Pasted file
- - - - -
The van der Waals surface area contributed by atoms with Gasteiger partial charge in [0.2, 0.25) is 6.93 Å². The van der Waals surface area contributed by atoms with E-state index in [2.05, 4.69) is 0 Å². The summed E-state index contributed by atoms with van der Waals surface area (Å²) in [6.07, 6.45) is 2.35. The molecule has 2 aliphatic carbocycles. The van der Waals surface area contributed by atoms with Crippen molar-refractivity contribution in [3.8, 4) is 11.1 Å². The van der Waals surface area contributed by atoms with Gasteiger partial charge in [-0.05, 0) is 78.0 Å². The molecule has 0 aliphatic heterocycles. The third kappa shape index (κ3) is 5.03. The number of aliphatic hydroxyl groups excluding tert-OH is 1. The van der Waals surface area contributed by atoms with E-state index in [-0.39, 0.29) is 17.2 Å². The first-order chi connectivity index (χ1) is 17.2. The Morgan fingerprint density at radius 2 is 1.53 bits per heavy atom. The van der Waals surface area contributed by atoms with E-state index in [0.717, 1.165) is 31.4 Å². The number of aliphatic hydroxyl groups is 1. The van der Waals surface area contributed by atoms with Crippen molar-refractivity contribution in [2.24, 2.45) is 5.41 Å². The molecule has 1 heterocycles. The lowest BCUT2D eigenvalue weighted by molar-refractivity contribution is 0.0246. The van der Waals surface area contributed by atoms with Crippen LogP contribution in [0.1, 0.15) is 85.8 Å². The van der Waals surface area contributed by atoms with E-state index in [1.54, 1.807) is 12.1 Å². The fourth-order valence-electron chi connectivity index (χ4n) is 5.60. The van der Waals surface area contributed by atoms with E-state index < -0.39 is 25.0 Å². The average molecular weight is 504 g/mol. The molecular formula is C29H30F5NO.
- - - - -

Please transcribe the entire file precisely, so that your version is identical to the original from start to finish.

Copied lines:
The van der Waals surface area contributed by atoms with Gasteiger partial charge in [0.2, 0.25) is 6.93 Å². The van der Waals surface area contributed by atoms with E-state index in [2.05, 4.69) is 0 Å². The summed E-state index contributed by atoms with van der Waals surface area (Å²) in [6.07, 6.45) is 2.35. The molecule has 2 aliphatic carbocycles. The van der Waals surface area contributed by atoms with Crippen molar-refractivity contribution in [3.8, 4) is 11.1 Å². The van der Waals surface area contributed by atoms with Gasteiger partial charge in [-0.05, 0) is 78.0 Å². The molecule has 0 aliphatic heterocycles. The third kappa shape index (κ3) is 5.03. The number of aliphatic hydroxyl groups excluding tert-OH is 1. The van der Waals surface area contributed by atoms with E-state index in [-0.39, 0.29) is 17.2 Å². The first-order chi connectivity index (χ1) is 17.2. The Morgan fingerprint density at radius 2 is 1.53 bits per heavy atom. The van der Waals surface area contributed by atoms with E-state index in [0.717, 1.165) is 31.4 Å². The number of aliphatic hydroxyl groups is 1. The van der Waals surface area contributed by atoms with Crippen molar-refractivity contribution in [2.24, 2.45) is 5.41 Å². The molecule has 1 heterocycles. The lowest BCUT2D eigenvalue weighted by molar-refractivity contribution is 0.0246. The van der Waals surface area contributed by atoms with Crippen LogP contribution in [0.1, 0.15) is 85.8 Å². The van der Waals surface area contributed by atoms with E-state index in [1.54, 1.807) is 12.1 Å². The fourth-order valence-electron chi connectivity index (χ4n) is 5.60. The van der Waals surface area contributed by atoms with E-state index < -0.39 is 25.0 Å². The average molecular weight is 504 g/mol. The molecular formula is C29H30F5NO.